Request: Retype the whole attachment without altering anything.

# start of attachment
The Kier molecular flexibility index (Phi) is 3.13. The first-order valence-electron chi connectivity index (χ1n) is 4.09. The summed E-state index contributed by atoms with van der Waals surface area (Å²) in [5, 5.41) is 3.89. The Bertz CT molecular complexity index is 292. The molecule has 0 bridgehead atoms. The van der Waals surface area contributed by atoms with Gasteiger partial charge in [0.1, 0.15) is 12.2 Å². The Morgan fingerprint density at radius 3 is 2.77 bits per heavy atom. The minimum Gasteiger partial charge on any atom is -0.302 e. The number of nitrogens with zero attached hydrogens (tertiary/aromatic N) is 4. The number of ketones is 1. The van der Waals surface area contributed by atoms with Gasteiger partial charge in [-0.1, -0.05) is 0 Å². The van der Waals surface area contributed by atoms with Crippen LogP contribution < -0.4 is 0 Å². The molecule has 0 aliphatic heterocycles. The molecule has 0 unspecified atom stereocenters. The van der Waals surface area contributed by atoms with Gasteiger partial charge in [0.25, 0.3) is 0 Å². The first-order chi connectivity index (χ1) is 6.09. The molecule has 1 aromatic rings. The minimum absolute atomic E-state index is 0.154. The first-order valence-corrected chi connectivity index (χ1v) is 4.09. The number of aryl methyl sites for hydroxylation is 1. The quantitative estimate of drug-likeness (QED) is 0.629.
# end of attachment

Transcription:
The Kier molecular flexibility index (Phi) is 3.13. The first-order valence-electron chi connectivity index (χ1n) is 4.09. The summed E-state index contributed by atoms with van der Waals surface area (Å²) in [5, 5.41) is 3.89. The Bertz CT molecular complexity index is 292. The molecule has 0 bridgehead atoms. The van der Waals surface area contributed by atoms with Gasteiger partial charge in [0.1, 0.15) is 12.2 Å². The Morgan fingerprint density at radius 3 is 2.77 bits per heavy atom. The minimum Gasteiger partial charge on any atom is -0.302 e. The number of nitrogens with zero attached hydrogens (tertiary/aromatic N) is 4. The number of ketones is 1. The van der Waals surface area contributed by atoms with Gasteiger partial charge in [-0.1, -0.05) is 0 Å². The van der Waals surface area contributed by atoms with Crippen LogP contribution < -0.4 is 0 Å². The molecule has 0 aliphatic heterocycles. The molecule has 0 unspecified atom stereocenters. The van der Waals surface area contributed by atoms with Gasteiger partial charge in [0.25, 0.3) is 0 Å². The first-order chi connectivity index (χ1) is 6.09. The molecule has 1 aromatic rings. The minimum absolute atomic E-state index is 0.154. The first-order valence-corrected chi connectivity index (χ1v) is 4.09. The number of aryl methyl sites for hydroxylation is 1. The quantitative estimate of drug-likeness (QED) is 0.629.